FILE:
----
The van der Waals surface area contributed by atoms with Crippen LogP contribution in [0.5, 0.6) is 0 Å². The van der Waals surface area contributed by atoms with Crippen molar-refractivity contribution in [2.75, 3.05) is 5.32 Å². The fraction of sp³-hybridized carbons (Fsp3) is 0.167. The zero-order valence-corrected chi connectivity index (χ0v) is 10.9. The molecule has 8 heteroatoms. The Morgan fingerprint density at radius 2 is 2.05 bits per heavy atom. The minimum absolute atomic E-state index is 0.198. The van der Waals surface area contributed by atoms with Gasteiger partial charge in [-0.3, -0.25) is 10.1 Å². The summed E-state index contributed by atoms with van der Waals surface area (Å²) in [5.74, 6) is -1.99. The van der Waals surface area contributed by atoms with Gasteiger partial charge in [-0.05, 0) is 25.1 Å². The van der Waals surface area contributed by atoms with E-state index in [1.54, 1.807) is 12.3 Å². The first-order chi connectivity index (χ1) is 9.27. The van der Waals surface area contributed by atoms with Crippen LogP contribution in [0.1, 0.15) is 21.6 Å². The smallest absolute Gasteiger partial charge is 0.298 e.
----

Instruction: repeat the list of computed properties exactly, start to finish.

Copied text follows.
The van der Waals surface area contributed by atoms with Crippen LogP contribution in [0.5, 0.6) is 0 Å². The van der Waals surface area contributed by atoms with Crippen molar-refractivity contribution in [2.75, 3.05) is 5.32 Å². The fraction of sp³-hybridized carbons (Fsp3) is 0.167. The zero-order valence-corrected chi connectivity index (χ0v) is 10.9. The molecule has 8 heteroatoms. The Morgan fingerprint density at radius 2 is 2.05 bits per heavy atom. The minimum absolute atomic E-state index is 0.198. The van der Waals surface area contributed by atoms with Gasteiger partial charge in [-0.3, -0.25) is 10.1 Å². The summed E-state index contributed by atoms with van der Waals surface area (Å²) in [5.74, 6) is -1.99. The van der Waals surface area contributed by atoms with Gasteiger partial charge in [-0.05, 0) is 25.1 Å². The van der Waals surface area contributed by atoms with E-state index in [1.54, 1.807) is 12.3 Å². The first-order chi connectivity index (χ1) is 9.27. The van der Waals surface area contributed by atoms with Crippen LogP contribution in [0.1, 0.15) is 21.6 Å². The smallest absolute Gasteiger partial charge is 0.298 e.